Who wouldn’t feel apprehensive doing the linguistic splits for a lifetime? I feel in-between in many ways: not all of them good or culturally productive or pleasurable. To avoid a tiresome monologue about my traumas with xenophobic high school bullies, suffice it to say the American suburbs—to which we moved to escape the drug and gang culture of Westside Chicago where we first immigrated—radicalized me. However, I don’t want to make the claim outright that the immigrant’s hardships lead to innovative insight, since such a claim would be overly simplistic and essentialist and untrue for many. So I won’t. It has, however, framed and fired my scholarship and creativity.
Issues, such as embracing or resisting acculturation, linguistic limbo, a generation’s essence, come about more acutely for more people only as a result of globalization with its easy travel between different cultures and different men with guns. So, our Postmodern Age’s main inheritance from the Age of Enlightenment seems to have been the realization that our perception is not only relative, but that it is also plural and valuable. Or, as Walter Benjamin put it, multiple good translations are possible. Exciting times, as the old Chinese curse has it.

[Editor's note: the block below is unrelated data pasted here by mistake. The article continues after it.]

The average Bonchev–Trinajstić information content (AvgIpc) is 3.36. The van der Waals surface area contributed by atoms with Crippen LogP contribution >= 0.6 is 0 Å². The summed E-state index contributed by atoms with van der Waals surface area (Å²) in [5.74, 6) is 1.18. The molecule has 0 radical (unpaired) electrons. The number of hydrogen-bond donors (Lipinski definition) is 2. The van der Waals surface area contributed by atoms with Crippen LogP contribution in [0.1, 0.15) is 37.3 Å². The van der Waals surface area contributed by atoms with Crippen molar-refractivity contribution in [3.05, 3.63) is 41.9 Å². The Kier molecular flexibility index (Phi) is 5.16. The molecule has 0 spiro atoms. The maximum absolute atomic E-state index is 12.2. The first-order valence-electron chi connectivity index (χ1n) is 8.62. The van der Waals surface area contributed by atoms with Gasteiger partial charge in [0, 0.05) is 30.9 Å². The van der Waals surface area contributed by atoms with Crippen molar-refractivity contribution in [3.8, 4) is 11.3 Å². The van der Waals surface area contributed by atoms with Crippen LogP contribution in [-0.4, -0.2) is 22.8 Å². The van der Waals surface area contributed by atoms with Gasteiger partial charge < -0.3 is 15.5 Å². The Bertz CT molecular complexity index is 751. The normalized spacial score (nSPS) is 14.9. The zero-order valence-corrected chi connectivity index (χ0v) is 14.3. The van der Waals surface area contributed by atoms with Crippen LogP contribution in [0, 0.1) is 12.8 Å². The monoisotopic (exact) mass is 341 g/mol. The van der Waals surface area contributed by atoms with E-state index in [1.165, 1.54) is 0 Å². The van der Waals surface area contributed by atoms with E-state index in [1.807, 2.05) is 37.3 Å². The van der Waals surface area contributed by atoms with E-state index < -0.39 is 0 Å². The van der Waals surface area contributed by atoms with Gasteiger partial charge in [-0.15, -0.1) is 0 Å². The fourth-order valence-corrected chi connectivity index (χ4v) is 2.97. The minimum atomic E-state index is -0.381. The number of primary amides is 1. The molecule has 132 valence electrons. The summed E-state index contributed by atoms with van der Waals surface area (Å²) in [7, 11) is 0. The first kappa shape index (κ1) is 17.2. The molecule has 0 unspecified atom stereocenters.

During the course of traveling as a Fulbright Scholar across Romania to various conferences from Brașov to Timișoara 2012-2013, I had the opportunity to present my project and represented what I was learning along the way. While doing this, I realized that I was, in fact, in search of the potential friends and peers I had lost because of my emigration to the United States. It was a very personal lesson—the way perception is a given (and a taken).
When did you become interested in ethics and literary aesthetics? Can they exist in one type of culture and do they become antagonistic in another?